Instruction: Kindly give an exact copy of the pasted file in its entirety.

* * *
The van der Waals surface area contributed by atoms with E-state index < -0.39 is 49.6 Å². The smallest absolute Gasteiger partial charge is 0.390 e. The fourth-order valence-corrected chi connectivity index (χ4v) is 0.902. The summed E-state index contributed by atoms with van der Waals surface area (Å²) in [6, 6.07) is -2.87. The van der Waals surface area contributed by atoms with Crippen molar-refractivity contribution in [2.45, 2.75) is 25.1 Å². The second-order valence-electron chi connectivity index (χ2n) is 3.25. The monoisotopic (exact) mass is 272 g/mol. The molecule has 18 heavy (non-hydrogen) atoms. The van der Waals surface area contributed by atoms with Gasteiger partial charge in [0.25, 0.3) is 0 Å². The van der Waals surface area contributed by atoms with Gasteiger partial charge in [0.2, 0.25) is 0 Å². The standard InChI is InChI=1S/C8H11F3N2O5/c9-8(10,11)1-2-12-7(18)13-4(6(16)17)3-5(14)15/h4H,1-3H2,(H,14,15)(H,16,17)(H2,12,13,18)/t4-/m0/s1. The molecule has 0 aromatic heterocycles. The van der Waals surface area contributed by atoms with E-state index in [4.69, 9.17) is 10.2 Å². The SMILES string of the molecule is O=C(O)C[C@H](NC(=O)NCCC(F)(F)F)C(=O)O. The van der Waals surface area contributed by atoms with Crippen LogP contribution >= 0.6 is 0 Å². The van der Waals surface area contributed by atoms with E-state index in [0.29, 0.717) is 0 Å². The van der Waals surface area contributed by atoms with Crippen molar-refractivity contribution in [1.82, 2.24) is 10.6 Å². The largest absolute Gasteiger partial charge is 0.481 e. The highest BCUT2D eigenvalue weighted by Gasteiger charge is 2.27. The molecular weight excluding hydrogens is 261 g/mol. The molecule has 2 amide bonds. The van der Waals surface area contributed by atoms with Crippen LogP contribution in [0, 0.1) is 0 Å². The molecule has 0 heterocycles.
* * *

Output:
The van der Waals surface area contributed by atoms with E-state index < -0.39 is 49.6 Å². The smallest absolute Gasteiger partial charge is 0.390 e. The fourth-order valence-corrected chi connectivity index (χ4v) is 0.902. The summed E-state index contributed by atoms with van der Waals surface area (Å²) in [6, 6.07) is -2.87. The van der Waals surface area contributed by atoms with Crippen molar-refractivity contribution in [2.45, 2.75) is 25.1 Å². The second-order valence-electron chi connectivity index (χ2n) is 3.25. The monoisotopic (exact) mass is 272 g/mol. The molecule has 18 heavy (non-hydrogen) atoms. The van der Waals surface area contributed by atoms with Gasteiger partial charge in [0.25, 0.3) is 0 Å². The van der Waals surface area contributed by atoms with Gasteiger partial charge in [0.2, 0.25) is 0 Å². The standard InChI is InChI=1S/C8H11F3N2O5/c9-8(10,11)1-2-12-7(18)13-4(6(16)17)3-5(14)15/h4H,1-3H2,(H,14,15)(H,16,17)(H2,12,13,18)/t4-/m0/s1. The molecule has 0 aromatic heterocycles. The van der Waals surface area contributed by atoms with E-state index in [4.69, 9.17) is 10.2 Å². The SMILES string of the molecule is O=C(O)C[C@H](NC(=O)NCCC(F)(F)F)C(=O)O. The van der Waals surface area contributed by atoms with Crippen LogP contribution >= 0.6 is 0 Å². The van der Waals surface area contributed by atoms with E-state index in [0.29, 0.717) is 0 Å². The van der Waals surface area contributed by atoms with Crippen molar-refractivity contribution in [1.82, 2.24) is 10.6 Å². The largest absolute Gasteiger partial charge is 0.481 e. The highest BCUT2D eigenvalue weighted by Gasteiger charge is 2.27. The molecular weight excluding hydrogens is 261 g/mol. The molecule has 2 amide bonds. The van der Waals surface area contributed by atoms with Crippen LogP contribution in [0, 0.1) is 0 Å². The molecule has 0 heterocycles.